Many prominent Western news outlets and policymakers have concluded that Ukraine is winning the information war. Are Ukraine's information campaigns, in fact, more persuasive than Russia's? If so, why?
From the 1990s to the 2022 invasion, Russia's manipulation of Ukraine was based on a post-Soviet Russian identity that was hostile to the European project. Meanwhile, Ukraine formed a national identity that was at odds with Russia's, and it grew stronger and more resistant to Russian influence.
Russia's combat potential is diminished due to its staggering losses in the first year of the war. Now it's trying to overcome these deficits with mobilization and brute-force tactics. Ukraine will need continued Western support as Russia digs deep into its reserves.
Whatever may happen in Ukraine or in Russia, things will never be the same. A Russian failure in Ukraine could lead to escalation and a world-changing wider war, or it could lead to dramatic changes within Russia. Either outcome would make for a very different world.
Supplying military equipment to another country's forces can be far from straightforward. The logistical, operational, and technical considerations are immensely complex, and any offer made by NATO allies to Ukraine might best come with a credible plan for deployment and effect—not just a cheque that cannot be cashed.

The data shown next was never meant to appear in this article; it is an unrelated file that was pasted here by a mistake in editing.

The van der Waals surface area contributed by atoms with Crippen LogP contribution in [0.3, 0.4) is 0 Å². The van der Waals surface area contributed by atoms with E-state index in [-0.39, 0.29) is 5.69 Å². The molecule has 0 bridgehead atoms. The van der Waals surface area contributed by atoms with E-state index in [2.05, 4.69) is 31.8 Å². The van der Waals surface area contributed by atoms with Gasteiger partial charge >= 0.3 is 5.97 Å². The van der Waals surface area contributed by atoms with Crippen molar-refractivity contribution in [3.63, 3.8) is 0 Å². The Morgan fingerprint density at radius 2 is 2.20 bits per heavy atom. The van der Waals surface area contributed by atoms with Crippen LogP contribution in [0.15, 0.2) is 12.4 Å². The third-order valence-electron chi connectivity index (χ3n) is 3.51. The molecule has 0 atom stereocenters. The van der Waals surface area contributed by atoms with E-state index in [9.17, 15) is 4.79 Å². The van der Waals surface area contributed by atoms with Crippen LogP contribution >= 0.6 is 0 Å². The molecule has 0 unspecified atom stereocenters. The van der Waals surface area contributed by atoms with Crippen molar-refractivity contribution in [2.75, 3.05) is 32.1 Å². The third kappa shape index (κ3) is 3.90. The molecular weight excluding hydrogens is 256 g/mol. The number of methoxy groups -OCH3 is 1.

Over the past year, the Russian military has sustained staggering losses—over 100,000 casualties, thousands of pieces of armored equipment, and several squadrons of fighter jets and helicopters. But Russia isn't stopping. Newly mobilized Russian troops, knowing they are being used as cannon fodder, have made public appeals to be spared.
What happens next in the war in Ukraine depends almost exclusively on the mindset, will, and decisions of Vladimir Putin. The various descriptions of Putin suggest three different characters: strongman Putin, messianic Putin, and rational Putin. We may take more comfort in the last. We probably shouldn't.
Unless Russian forces are defeated in Ukraine or withdrawn by new Kremlin rulers, Moscow might assault other post-Soviet neighbors. The West may face limits on the extent to which it could help them thwart such attacks.
Russia's experience in Ukraine one year in is an example of what happens when a nation tries to fight a war without fully considering the logistics and sustainment that go alongside such a fight. The consequences for failing to fully consider these concepts drove Russia into a prolonged conflict for which it was already ill-prepared a year ago, with increasingly dire consequences for its future.
In his second State of the Union address, President Joe Biden covered a wide range of issues facing the United States at home and abroad, including police violence, gun policy, Russia's war in Ukraine, and U.S. competition with China.
In very short order, Japan moved to change decades of strategic thinking and embark on a new approach to security. The stark reality of geopolitics and the realization that what was once hypothetical is now possible were likely enough to convince Japan that the time for a new approach to its security is now.